• 1.28 Billion Barrels of Crude Lifted and Utilized, Valued at $61.17 Billion: between January 2015 and September 2016, the total crude oil lifted and utilized came to 1.28 billion barrels, out of which international oil companies and independents lifted 809.98 million barrels, government lifted 441.37million barrels and those with alternative financing arrangements lifted 30.15 million barrels. The total value of the liftings for the 21 months was $61.17 billion, out which government, IOCs and independents, and AFs lifted $20.9billion, $38.78 billion and $1.5 billion respectively. The reports also reveal that only 9.74% of the crude lifted by NNPC for domestic crude was delivered to the refineries.    
  • On the Average, 24.24 Million Litres of Petrol Sold Daily in 21 Months: the daily average sales of petrol fluctuated between 15.23 million litres in September 2015 and 35.09 million litres in May 2016. The daily average sales for petrol for the 21 months came to 24.24 million litres, while the daily average sales of diesel and kerosene came to 1.06 million litres and 3.12 million litres respectively. 

The report noted that NNPC, in its monthly financial and operations reports, voluntarily made some transparency-related commitments that are yet to be fulfilled. These commitments include: development of an index for measuring progress and improving transparency, publication of annual audited report by the second quarter of the succeeding year, undertaking a value-for-money audit of all the federation’s joint ventures, and review of existing production sharing contracts (PSCs). “While we commend NNPC for opening up and for consistently doing so,” said NEITI in the Occasional Paper Series, “the monthly reports also reveal a few things that NNPC has committed to do but which have not yet been done. NEITI is particularly interested in NNPC delivering on these commitments to further promote openness, transparency and accountability in the nation’s extractive industry.”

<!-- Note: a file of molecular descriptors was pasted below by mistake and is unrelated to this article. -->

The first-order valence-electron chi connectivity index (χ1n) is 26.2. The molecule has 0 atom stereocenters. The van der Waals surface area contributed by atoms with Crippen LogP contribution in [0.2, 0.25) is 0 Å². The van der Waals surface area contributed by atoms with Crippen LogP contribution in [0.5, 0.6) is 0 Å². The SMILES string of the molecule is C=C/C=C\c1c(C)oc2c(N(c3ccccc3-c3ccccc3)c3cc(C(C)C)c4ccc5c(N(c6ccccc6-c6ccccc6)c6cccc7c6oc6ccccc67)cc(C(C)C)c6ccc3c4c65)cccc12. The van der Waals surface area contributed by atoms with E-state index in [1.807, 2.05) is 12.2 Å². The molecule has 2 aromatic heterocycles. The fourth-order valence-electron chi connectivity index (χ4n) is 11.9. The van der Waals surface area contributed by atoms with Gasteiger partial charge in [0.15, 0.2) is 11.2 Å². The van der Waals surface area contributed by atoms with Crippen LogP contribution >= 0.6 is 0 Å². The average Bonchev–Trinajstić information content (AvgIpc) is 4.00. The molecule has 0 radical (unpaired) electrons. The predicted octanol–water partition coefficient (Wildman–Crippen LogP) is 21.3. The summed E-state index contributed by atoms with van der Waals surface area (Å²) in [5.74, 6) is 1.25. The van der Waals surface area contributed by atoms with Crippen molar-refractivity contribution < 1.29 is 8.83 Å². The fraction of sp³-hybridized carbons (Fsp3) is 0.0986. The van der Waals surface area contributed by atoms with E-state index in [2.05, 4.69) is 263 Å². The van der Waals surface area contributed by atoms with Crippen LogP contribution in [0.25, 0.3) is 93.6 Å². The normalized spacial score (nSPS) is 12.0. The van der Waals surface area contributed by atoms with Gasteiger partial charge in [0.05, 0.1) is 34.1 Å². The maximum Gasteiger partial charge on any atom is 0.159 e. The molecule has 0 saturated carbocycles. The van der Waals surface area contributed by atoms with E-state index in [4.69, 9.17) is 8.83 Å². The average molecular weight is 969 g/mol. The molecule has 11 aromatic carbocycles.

The power of films to change mind sets inculcates values system and promote core values through communications has been highlighted.

The Chief Executive Officer of the Nigerian Integrity Film Awards (Homevida) Seember Nyager explained during a visit to NEITI that film is a powerful tool that can be used to communicate transparent resource industry governance and pledge the support of her organization.

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Nigeria has reaffirmed its commitment to the implementation of the global EITI.

President Muhammadu Buhari made the commitment while addressing the 71st session of the UN General Assembly recently in New York. He explained that Nigeria voluntarily signed up to the EITI with a conviction that there was no better option for a resource rich country than to embrace transparency and accountability in the management of  revenues accruing from its natural resources.

“Nigeria remains committed to the Extractive Industries Transparency Initiative (EITI), a global coalition which promotes transparency and accountability in the management of revenues from the oil, gas and solid minerals sectors. We voluntarily signed up to EITI because we are convinced that transparent governance is an imperative for resource-rich developing countries like ours.”